Novikov and Borel conjectures

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Classifying manifolds and spaces similar to manifolds up to homeomorphism is a major goal of topology. For lines and surfaces this classification is available. It can be described very reliably using pictures on paper. A lot of work in three-dimensional and even higher-dimensional topology is also very pictorial. A potentially more powerful approach is by using functors from algebraic topology such as the fundamental group or homology. Unfortunately, most of the known functors cannot distinguish between homotopy equivalent spaces. The general purpose of topological surgery theory is to address this point. Suppose it is known that the two manifolds are homotopy equivalent, what can be done to further distinguish between them? The procedure is very constructive: try to manipulate one manifold into the other via special operations through several stages while watching out for obstructions to doing that. The potential obstructions are themselves organized into groups. Now if the appropriate group can be shown to be trivial, there is no obstruction to surgery. If the group is not trivial, there is still hope since the actual obstructions in the group might be trivial but that kind of treatment usually requires agressive intervention with an experienced surgeon at hand.

The rigidity conjecture is about a class of manifolds which should never require surgery. They are the closed aspherical manifolds, that is, compact manifolds without boundary whose universal cover is contractible. Whether two such manifolds are homotopy equivalent can be detected already by comparing the fundamental groups.

Topological Rigidity a.k.a. Borel Conjecture. If two closed aspherical manifolds are homotopy equivalent then they are, in fact, homeomorphic.

This is true for lines and surfaces—all of them are aspherical except for the sphere and the projective plane. For higher-dimensional manifolds this conjecture is actually stronger than the celebrated Poincare conjecture which states that any closed manifold homotopy equivalent to a sphere must be homeomorphic to the sphere.

Examples. There are many examples of aspherical manifolds such as closed nonpositively curved Riemannian manifolds, nilmanifolds and solvmanifolds, Davis' manifolds not covered by Euclidean spaces, asphericalizations of arbitrary closed manifolds a la Gromov. Many more important examples of aspherical manifolds come with boundary or with corners such as compactified arithmetic quotients of symmetric spaces, and there are relative rigidity conjectures for such manifolds.

There are more refined versions of the Novikov and Borel conjectures stated in R. Kirby's List of Problems in Low-dimensional Topology, in Geometric Topology (W.H. Kazez, ed.), Studies in Adv. Math., Vol.2, Part 2, AMS (1997), pp. 355-358. This refers to the very last problem 5.29, one of several which are "high-dimensional". This 380 page list is available in PostScript from Kirby's web page at Berkeley. Here is the PDF file of the relevant pages 278-281.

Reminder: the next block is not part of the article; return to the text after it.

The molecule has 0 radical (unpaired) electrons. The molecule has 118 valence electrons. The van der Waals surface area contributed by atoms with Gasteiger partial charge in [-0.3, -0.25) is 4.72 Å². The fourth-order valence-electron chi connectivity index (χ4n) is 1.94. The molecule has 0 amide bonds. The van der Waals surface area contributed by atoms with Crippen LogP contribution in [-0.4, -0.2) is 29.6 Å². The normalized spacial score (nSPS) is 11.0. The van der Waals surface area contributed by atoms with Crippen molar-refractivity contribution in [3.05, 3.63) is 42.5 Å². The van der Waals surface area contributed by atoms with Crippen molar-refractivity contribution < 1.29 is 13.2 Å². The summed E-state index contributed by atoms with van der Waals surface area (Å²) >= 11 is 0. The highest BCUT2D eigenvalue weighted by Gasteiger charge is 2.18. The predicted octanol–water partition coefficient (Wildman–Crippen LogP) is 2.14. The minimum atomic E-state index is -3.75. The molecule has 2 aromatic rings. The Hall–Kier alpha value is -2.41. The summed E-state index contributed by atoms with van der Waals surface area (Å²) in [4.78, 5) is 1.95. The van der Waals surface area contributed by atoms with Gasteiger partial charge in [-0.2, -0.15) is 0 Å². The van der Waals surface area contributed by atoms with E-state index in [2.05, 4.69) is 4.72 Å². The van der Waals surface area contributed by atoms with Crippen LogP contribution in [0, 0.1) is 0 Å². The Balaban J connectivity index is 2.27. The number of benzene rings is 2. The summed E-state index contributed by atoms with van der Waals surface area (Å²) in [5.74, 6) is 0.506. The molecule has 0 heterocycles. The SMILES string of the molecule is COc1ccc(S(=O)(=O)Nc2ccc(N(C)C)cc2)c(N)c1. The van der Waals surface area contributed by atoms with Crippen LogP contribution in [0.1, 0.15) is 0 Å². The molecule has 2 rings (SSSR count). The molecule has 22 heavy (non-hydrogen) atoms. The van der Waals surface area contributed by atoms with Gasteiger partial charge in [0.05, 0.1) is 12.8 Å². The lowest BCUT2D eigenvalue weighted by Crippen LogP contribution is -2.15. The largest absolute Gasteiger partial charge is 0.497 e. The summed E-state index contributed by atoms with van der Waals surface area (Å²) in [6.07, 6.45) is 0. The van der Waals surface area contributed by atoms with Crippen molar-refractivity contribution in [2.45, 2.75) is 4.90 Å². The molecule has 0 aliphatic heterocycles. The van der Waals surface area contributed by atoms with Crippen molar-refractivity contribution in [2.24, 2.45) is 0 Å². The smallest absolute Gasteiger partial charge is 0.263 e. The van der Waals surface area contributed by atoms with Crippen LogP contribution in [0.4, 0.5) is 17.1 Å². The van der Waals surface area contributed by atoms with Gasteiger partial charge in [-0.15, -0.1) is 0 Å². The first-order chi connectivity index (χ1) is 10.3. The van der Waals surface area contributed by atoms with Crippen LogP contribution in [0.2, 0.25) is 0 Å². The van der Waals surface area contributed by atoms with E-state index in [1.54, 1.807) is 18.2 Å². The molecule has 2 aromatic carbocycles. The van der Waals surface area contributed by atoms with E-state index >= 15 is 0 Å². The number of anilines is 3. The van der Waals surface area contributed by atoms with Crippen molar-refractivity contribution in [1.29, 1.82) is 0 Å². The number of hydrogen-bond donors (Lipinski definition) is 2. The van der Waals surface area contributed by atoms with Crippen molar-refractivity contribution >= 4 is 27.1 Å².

For a brief discussion of topology of manifolds which is the context for the conjectures, including more refined statements, see Shmuel Weinberger's review [Bull. Amer. Math. Soc. 33 (1996), pp. 93-99] of the book by Andrew Ranicki, Algebraic L-theory and topological manifolds, Cambridge Tracts in Math., Vol. 102, Cambridge Univ. Press (1992). The review is available on-line from AMS.

Here is the link to the search of the AMS Math Reviews database for Novikov conjecture. The search for Borel conjecture returns an amusing mixture of topology and set theory.

A very useful resource are the two volumes of proceedings on "Novikov conjectures, index theorems and rigidity" including papers from the conference held at the Mathematisches Forschungsinstitut Oberwolfach, Oberwolfach, September 6-10, 1993. Edited by Steven C. Ferry, Andrew Ranicki and Jonathan Rosenberg. London Mathematical Society Lecture Note Series, 226-227. Cambridge University Press, Cambridge, 1995. Links to the contents: Vol. 1 and Vol. 2. Another good survey is by S. Weinberger, Aspects of the Novikov Conjecture, Contemp. Math. 105 (1990), 281-297. The recent book by F.T. Farrell, Surgical methods in rigidity, Tata Institute lecture notes (1998), is very readable and gets to recent results in just 60 pages.

Links? The only other web page I know which is directly related to NC is the Novikov Conjecture Home Page of Jonathan Rosenberg. One might expect the address to lead to the mystical "primal Novikov site"; disappointingly, the site is in fact the home page of a Moscow based design studio. It is pretty cool in its own way though. And a telltale sign of the coming ubiquity of real-life applications of the two conjectures is It inappropriately touts "flexibility" betraying the idea behind their success.

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